One limitation of this study is that we did not perform analysis of factor XIII and its role in dilution with the different colloids. Previous studies using other viscoelastic devices, investigating the effect of dilution, have shown that factor XIII has an effect on final clot strength, where dilution with starch-based colloids nearly always produces a larger reduction than albumin.37,38 This is in contrast to the findings of this study and in a previous study using whole blood with thrombelastography.7 There is conflicting evidence in the literature regarding the ability of the other viscoelastic analyzers to detect the changes in XIII when it is added back in vitro when comparing whole blood systems with those in plasma and dilution with colloids to albumin.37,39 Furthermore, in a previous randomized study of patients undergoing hip replacement with the use of colloids and albumin, the dilution of factor XIII in these patients was in accordance with dilution, and there was no intrinsic effect of the colloids on factor XIII even at levels of 60% dilution.40 Although this study was not designed to investigate specific mechanistic effects such as that of factor XIII and other component replacement therapies, this is potentially an important factor in clot microstructure formation, which may require further investigation.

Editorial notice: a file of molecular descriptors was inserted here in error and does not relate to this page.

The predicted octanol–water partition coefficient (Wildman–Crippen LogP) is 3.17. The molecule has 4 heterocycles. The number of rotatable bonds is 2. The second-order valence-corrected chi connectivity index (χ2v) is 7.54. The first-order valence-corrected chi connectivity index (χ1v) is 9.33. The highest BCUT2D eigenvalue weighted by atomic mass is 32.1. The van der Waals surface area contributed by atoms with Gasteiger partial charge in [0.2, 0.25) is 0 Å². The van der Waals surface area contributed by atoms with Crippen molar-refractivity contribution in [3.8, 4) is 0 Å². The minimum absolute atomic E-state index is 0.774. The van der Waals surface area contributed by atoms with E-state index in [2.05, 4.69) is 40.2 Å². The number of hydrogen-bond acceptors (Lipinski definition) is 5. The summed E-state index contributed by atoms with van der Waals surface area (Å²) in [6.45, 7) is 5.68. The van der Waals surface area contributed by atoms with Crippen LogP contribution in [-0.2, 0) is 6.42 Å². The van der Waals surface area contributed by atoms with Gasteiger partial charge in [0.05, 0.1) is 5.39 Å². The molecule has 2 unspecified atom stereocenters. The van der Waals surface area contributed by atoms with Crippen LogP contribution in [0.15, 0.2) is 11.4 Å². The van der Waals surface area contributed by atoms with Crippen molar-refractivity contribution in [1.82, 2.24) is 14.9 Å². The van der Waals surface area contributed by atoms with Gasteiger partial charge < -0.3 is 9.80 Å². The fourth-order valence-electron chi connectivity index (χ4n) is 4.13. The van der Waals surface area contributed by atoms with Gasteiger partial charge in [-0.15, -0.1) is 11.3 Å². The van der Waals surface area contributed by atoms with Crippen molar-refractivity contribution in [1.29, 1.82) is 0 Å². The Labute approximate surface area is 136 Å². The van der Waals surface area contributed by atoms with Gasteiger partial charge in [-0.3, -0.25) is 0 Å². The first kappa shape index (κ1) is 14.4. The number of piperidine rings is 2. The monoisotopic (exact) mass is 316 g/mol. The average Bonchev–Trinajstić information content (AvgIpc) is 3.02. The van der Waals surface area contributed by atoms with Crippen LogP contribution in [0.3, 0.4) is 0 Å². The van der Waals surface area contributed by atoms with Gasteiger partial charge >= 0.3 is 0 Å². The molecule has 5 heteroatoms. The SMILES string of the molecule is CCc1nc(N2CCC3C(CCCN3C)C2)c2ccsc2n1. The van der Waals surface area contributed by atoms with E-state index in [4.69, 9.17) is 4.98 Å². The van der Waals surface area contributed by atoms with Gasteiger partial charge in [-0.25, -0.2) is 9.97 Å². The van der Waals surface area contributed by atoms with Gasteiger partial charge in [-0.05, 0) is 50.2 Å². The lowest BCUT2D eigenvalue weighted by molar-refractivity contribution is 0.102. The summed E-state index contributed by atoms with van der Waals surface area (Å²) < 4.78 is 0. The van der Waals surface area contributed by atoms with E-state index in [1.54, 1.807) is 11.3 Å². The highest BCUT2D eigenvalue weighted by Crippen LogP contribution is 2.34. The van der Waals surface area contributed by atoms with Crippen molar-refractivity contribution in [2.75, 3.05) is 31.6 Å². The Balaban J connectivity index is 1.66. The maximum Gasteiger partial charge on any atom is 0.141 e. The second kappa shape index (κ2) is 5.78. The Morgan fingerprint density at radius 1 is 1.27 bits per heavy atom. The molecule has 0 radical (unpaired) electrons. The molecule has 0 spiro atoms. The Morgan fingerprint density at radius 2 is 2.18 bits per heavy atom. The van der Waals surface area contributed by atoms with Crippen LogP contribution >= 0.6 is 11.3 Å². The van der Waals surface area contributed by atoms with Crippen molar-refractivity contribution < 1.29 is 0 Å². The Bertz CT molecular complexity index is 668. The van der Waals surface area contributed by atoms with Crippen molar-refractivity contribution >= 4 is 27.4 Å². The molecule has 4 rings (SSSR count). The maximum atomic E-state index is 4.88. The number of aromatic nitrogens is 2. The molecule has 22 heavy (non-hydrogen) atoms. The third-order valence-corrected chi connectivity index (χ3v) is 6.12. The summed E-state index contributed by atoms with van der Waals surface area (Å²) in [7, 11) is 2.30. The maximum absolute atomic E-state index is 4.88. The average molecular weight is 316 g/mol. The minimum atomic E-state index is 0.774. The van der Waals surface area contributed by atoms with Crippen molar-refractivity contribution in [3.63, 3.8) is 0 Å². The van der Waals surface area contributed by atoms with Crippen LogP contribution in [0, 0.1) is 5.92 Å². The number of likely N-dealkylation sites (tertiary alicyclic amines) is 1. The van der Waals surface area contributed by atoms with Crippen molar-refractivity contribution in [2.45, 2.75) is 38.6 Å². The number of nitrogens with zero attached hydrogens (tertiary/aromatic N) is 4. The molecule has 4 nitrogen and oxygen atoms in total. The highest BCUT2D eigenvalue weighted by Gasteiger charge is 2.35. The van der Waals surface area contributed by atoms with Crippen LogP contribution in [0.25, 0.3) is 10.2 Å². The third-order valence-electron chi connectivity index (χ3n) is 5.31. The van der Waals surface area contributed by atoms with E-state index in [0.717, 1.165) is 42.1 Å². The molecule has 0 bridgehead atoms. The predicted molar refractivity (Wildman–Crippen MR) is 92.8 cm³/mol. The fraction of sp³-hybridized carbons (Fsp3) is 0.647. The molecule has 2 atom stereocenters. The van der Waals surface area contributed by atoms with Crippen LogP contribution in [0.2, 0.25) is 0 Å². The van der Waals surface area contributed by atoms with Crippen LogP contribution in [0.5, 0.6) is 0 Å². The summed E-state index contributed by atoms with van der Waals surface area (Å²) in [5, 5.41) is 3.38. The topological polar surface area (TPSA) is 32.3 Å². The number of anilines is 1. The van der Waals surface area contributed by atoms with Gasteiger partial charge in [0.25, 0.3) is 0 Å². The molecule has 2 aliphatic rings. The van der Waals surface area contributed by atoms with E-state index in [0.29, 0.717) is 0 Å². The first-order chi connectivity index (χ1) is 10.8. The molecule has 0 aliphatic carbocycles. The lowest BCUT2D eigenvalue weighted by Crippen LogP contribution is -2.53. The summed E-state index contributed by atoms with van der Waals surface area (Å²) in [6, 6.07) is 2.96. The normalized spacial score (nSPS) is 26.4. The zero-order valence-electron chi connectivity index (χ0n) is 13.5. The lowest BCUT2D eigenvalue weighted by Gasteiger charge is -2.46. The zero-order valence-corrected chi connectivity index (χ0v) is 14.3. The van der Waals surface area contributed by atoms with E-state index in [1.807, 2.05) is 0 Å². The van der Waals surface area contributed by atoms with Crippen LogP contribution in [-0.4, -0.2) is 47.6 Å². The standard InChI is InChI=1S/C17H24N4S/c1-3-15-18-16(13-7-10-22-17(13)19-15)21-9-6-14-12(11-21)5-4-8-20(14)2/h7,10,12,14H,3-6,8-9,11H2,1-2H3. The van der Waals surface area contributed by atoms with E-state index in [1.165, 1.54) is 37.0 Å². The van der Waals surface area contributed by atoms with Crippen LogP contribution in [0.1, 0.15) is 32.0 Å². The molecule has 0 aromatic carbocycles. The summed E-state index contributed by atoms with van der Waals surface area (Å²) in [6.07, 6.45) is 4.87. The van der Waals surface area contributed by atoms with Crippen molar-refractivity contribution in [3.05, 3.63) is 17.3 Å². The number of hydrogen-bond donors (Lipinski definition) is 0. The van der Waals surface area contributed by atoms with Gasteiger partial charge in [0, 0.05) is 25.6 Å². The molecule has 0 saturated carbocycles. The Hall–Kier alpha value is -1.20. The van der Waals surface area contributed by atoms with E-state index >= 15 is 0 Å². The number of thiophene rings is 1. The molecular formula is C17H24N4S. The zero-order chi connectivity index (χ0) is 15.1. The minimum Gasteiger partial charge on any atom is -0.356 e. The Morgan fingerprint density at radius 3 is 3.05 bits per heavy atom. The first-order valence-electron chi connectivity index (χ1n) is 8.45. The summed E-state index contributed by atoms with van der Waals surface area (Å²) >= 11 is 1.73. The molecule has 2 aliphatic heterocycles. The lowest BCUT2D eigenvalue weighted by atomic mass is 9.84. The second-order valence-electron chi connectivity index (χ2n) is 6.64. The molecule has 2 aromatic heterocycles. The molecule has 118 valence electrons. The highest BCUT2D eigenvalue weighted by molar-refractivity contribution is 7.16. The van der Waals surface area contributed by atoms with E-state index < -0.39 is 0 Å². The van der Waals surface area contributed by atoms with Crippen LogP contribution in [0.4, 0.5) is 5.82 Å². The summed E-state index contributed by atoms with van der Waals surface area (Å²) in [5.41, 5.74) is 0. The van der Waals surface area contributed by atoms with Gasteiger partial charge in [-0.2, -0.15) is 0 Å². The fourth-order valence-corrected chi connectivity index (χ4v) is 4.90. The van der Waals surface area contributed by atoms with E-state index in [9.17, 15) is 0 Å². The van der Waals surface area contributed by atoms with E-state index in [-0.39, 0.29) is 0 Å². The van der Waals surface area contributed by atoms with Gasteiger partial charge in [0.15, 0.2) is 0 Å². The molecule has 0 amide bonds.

The study is the first to show how a marker of clot microstructure, in a preclinical model of dilution, can measure and differentiate between the intrinsic effects of different intravenous colloids. Although different fluids have similar and dissimilar intrinsic effects on the coagulation system, df was able to quantify the overall effect. The results from our previous and current studies suggest that measurements of the GP may have clinically relevant implications in guiding not only the timing and amount of fluid required, but also the type of fluid and any additional blood products. The next phase of this research will include investigating how particular coagulation factors and components modify the GP in hemodilution and assess the GP in various clinical settings to determine how changes in clot quality affect physiologic parameters and outcomes.